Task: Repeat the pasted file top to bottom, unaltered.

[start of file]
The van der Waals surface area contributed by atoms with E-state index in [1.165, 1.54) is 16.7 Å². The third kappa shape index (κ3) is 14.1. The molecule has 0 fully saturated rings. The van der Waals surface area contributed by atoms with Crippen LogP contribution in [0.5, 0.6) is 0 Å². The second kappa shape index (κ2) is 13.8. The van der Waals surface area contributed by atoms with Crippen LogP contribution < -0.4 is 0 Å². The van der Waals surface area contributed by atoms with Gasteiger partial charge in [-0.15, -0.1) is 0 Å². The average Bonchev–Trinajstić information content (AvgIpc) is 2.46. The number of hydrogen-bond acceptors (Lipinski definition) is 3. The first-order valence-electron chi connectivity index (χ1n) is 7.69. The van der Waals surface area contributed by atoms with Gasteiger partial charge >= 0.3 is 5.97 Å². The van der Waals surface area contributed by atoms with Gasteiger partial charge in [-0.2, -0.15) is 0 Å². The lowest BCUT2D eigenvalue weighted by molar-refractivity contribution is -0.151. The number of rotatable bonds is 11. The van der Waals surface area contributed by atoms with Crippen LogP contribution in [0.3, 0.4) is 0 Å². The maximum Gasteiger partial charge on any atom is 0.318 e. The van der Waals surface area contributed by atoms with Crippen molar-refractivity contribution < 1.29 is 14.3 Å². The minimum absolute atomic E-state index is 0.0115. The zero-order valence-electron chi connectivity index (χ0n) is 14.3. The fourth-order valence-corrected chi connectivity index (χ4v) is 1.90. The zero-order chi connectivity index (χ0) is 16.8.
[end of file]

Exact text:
The van der Waals surface area contributed by atoms with E-state index in [1.165, 1.54) is 16.7 Å². The third kappa shape index (κ3) is 14.1. The molecule has 0 fully saturated rings. The van der Waals surface area contributed by atoms with Crippen LogP contribution in [0.5, 0.6) is 0 Å². The second kappa shape index (κ2) is 13.8. The van der Waals surface area contributed by atoms with Crippen LogP contribution < -0.4 is 0 Å². The van der Waals surface area contributed by atoms with Gasteiger partial charge in [-0.15, -0.1) is 0 Å². The average Bonchev–Trinajstić information content (AvgIpc) is 2.46. The number of hydrogen-bond acceptors (Lipinski definition) is 3. The first-order valence-electron chi connectivity index (χ1n) is 7.69. The van der Waals surface area contributed by atoms with Gasteiger partial charge >= 0.3 is 5.97 Å². The van der Waals surface area contributed by atoms with Gasteiger partial charge in [-0.2, -0.15) is 0 Å². The lowest BCUT2D eigenvalue weighted by molar-refractivity contribution is -0.151. The number of rotatable bonds is 11. The van der Waals surface area contributed by atoms with Crippen LogP contribution in [0.3, 0.4) is 0 Å². The maximum Gasteiger partial charge on any atom is 0.318 e. The van der Waals surface area contributed by atoms with Crippen molar-refractivity contribution < 1.29 is 14.3 Å². The minimum absolute atomic E-state index is 0.0115. The zero-order valence-electron chi connectivity index (χ0n) is 14.3. The fourth-order valence-corrected chi connectivity index (χ4v) is 1.90. The zero-order chi connectivity index (χ0) is 16.8.